“The streets taught me investments. It’s basic math. You learn two plus two is four, so I started getting into real estate. I know if I buy I house for $400,000, I sell it for $700,000 that’s $300,000 profit. For me, when I first started dabbling in real estate, it was the closest thing to the streets -- cut and dry. It’s like buying a pack for 50 and flipping and making profit. I could identify to that easy and it’s like when I was in it, I learned more about real estate and contracting and how to rebuild a home. So that’s another business, an investment to see more income.”
“I am one of those cats who doesn’t believe in putting everything from your personal life out. I come from the motto 'if they know less it’s better.’ As far as business and personal, you can look at in different ways. I believe in family, so if you have the opportunity to put your family on then you should do it. But I don’t believe just paying for everybody, to me that’s hurting them, you enable. One thing about me if you are [in my family] and you get a check from me, you are working for it.”
“It’s risk versus reward out here. If you do not take risks, what do you expect to get? It’s a gamble and I am a gambler. I am going to take that risk every time.”
“I think people may regret not following their instincts a lot. As an artist, no one can create your music but you. No one knows what’s going on in your head at the time. Sometimes you don’t even know, it just comes to you. But you go in and put the s--- together then everybody has an opinion. A lot of times, all you have are your instincts. Do you go with your gut or listen to what the people around you have to say? But I think music is about feeling, not just the sound. Is it going to make people move? How are they going to feel when they hear it? That’s something not every critic can point out.”
“Some people forget about the people who were down with them since day one, but then again some of those day ones forget about you. It goes both ways. Then some people look at it like how much do you owe them? If you were really there from day one keeping it real with me and I been keeping it real with you, there is not a dollar amount on that. The fact that we still around each other when I am broke or have money is enough, but it turns into a different story when people start putting a dollar amount on the wrong things."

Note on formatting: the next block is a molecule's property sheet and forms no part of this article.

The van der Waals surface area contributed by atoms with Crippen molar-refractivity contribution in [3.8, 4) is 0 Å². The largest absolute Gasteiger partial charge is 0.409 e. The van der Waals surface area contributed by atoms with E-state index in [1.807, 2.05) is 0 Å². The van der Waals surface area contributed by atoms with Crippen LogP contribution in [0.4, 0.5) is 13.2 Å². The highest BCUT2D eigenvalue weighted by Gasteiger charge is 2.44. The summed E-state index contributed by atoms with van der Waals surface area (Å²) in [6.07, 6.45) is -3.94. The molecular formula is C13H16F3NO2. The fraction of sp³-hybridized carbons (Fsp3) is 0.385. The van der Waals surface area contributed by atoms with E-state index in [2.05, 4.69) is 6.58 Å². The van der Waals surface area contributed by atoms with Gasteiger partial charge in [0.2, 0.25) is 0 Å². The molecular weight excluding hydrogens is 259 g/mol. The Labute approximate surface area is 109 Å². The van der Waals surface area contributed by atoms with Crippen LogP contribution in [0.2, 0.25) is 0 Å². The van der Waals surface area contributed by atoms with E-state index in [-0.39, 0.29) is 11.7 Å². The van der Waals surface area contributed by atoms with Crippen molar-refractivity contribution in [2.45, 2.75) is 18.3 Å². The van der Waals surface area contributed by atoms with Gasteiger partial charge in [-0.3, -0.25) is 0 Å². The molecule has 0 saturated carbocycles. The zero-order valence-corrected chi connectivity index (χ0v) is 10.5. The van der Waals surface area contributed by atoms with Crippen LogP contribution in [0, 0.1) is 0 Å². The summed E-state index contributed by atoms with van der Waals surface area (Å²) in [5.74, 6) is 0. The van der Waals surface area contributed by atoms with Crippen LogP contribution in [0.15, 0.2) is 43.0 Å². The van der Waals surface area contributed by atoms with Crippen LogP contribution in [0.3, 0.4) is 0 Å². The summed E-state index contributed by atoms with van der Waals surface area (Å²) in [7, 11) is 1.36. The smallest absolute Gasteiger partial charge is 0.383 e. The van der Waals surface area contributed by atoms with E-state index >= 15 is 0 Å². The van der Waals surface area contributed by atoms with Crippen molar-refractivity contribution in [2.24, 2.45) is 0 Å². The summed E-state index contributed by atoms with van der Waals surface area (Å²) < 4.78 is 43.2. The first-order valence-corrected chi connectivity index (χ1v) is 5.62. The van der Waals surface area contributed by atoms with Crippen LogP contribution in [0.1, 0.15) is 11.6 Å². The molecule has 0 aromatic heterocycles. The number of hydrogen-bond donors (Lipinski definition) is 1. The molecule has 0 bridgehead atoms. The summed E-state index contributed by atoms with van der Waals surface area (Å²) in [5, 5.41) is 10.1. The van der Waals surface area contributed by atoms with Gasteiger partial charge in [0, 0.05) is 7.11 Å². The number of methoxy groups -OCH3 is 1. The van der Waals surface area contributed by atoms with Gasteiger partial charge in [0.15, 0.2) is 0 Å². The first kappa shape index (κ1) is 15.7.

“You have to do that. I don’t feel comfortable if there are two many ears around in the room when I am talking about business -- or anything for that matter. I don’t want anything I say to travel.”
“I feel like I learn s--- everyday because everyone around is doing something special or spectacular. I look at them and I want to know how they did it. I look into it. I want to know where they come from and more. Some people do not want information but I do. It’s important.”
“I have a lot of mentors. I have a few cats in Memphis in the streets that I have always looked up to. Who they are now may not be who they were back in the day; I mean regarding money and material things, but what they still have mentally I respect that. I can hit them now sometimes, if I am in a situation and I need to know what the big homie thinks because I respect their opinion. In the music industry I have mentors who don’t even help me directly. Like somebody like Jay Z or Diddy, who makes moves publicly that I can look at and study.
"I feel like they are mentors without being one-on-one and directly doing it. People like 50 Cent are also influential. I had the chance to talk to Fif and he taught me a lot about the game. He gave me so many tips.”